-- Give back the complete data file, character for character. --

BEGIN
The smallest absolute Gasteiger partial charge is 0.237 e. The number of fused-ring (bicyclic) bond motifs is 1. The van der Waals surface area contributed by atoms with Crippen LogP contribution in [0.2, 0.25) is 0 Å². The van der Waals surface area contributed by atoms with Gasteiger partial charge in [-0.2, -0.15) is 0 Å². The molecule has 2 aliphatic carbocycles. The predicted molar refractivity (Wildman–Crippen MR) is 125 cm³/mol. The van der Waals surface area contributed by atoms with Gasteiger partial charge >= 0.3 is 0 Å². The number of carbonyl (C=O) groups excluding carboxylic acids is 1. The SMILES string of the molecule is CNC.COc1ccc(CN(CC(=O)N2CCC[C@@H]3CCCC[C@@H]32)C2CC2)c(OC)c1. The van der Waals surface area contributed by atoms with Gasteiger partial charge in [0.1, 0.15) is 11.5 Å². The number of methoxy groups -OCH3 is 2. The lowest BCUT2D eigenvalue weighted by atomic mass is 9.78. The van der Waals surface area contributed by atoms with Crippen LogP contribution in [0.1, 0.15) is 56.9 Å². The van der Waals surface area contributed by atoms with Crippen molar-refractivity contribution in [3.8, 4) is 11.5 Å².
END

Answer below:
The smallest absolute Gasteiger partial charge is 0.237 e. The number of fused-ring (bicyclic) bond motifs is 1. The van der Waals surface area contributed by atoms with Crippen LogP contribution in [0.2, 0.25) is 0 Å². The van der Waals surface area contributed by atoms with Gasteiger partial charge in [-0.2, -0.15) is 0 Å². The molecule has 2 aliphatic carbocycles. The predicted molar refractivity (Wildman–Crippen MR) is 125 cm³/mol. The van der Waals surface area contributed by atoms with Gasteiger partial charge >= 0.3 is 0 Å². The number of carbonyl (C=O) groups excluding carboxylic acids is 1. The SMILES string of the molecule is CNC.COc1ccc(CN(CC(=O)N2CCC[C@@H]3CCCC[C@@H]32)C2CC2)c(OC)c1. The van der Waals surface area contributed by atoms with Gasteiger partial charge in [0.1, 0.15) is 11.5 Å². The number of methoxy groups -OCH3 is 2. The lowest BCUT2D eigenvalue weighted by atomic mass is 9.78. The van der Waals surface area contributed by atoms with Crippen LogP contribution in [0.1, 0.15) is 56.9 Å². The van der Waals surface area contributed by atoms with Crippen molar-refractivity contribution in [3.8, 4) is 11.5 Å².